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Page v. Arkansas State University

United States District Court, E.D. Arkansas, Jonesboro Division

December 4, 2014

BRUCE PAGE, Plaintiff,
v.
ARKANSAS STATE UNIVERSITY; RANDY MARTIN, individually and in his official capacity, and LORI WINN, individually and in her official capacity, Defendants.

ORDER

KRISTINE G. BAKER, District Judge.

Before the Court is plaintiff Bruce Page's renewed motion to quash (Dkt. No. 37), to which defendants now have filed a response (Dkt. No. 39). In his amended complaint, Mr. Page alleges that defendants Arkansas State University, Randy Martin, and Lori Winn discriminated and retaliated against him on the basis of his disability in violation of federal and state laws, including the Americans with Disabilities Act, 42 U.S.C. § 12101 et seq., the Arkansas Civil Rights Act, Ark. Code Ann. § 16-123-101 et seq., and Section 504 of the Rehabilitation Act of 1973, 29 U.S.C. § 794, and willfully violated the Family and Medical Leave Act, 29 U.S.C. § 2601 et seq. Defendants deny the allegations.

In regard to his motion to quash, Mr. Page states that he "was in the hospital, and his health is poor" and that his "endurance and thinking ability are impaired such that he does not feel he can give credible testimony due to possibilities he will misunderstand questions, misspeak, be unable to remember, or remember incorrectly" (Dkt. No. 37). As medical evidence in support of his motion, Mr. Page attached a letter from Dr. James M. Robinette (Dkt. No. 37-1). Dr. Robinette states:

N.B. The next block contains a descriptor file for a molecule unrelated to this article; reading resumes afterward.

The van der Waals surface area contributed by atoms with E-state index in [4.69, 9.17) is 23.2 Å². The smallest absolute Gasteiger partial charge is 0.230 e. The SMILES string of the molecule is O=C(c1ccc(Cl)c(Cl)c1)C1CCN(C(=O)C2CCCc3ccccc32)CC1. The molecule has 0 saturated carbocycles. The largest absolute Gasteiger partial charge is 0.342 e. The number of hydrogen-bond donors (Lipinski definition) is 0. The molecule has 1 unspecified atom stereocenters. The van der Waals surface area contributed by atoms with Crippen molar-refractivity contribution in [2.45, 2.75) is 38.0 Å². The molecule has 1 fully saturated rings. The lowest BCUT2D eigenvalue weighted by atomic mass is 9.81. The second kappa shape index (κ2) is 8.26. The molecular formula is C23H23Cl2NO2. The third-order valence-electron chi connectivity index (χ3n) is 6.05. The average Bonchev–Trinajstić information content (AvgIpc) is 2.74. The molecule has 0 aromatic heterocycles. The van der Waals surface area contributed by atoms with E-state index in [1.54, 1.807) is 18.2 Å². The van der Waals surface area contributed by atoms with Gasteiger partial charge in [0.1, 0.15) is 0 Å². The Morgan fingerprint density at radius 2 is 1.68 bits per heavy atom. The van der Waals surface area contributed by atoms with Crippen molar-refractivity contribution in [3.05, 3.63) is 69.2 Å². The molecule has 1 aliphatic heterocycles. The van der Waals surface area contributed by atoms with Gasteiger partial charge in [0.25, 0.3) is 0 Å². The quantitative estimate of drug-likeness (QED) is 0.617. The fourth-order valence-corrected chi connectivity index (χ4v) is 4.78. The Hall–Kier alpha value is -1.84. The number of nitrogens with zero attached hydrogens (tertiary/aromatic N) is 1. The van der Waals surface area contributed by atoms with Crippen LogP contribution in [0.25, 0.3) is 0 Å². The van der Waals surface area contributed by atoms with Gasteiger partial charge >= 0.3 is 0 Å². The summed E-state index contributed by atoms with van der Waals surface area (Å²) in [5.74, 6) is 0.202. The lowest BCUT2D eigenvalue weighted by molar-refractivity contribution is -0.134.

Mr. Page is under my care for multiple medical problems, including: Insulin dependent diabetes uncontrolled, Spinal stenosis, Intractable pain, Hypertensive cardiovascular disease, Neuropathy, Acute and Chronic Pancreatitis, and Hyperlipidemia. He is also subject to hypoglycemia which makes him confused.
Mr. Page is required to take multiple mind-altering medications due to the above problems.
I feel the pain medication and hypoglycemia may affect is [sic] cognitive ability. It might be in his best interest to do a written deposition.

( Id. )

Under Federal Rule of Civil Procedure 26(c), a movant for a protective order must show "good cause" for it to be issued, which contemplates "a particular and specific demonstration of fact, as distinguished from stereotyped and conclusory statements." Gen. Dynamics Corp. v. Selb Mfg. Co., 481 F.3d 1204, 1212 (8th Cir. 1973) (citation omitted). Though protective orders prohibiting depositions are rarely granted, see Salters v. Upjohn Co., 593 F.2d 649, 651 (5th Cir. 1979) ("It is very unusual for a court to prohibit the taking of a deposition altogether and absent extraordinary circumstances, such an order would likely be in error."), a court has discretion to quash a discovery request due to a witness's failing health, "particularly where the information is believed to be obtainable from another source, " Richardson v. Sugg, 220 F.R.D. 343, 346 (E.D. Ark. 2004) (citing Ahrens v. Ford Motor Co., 340 F.3d 1142, 1147 (10th Cir. 2003)).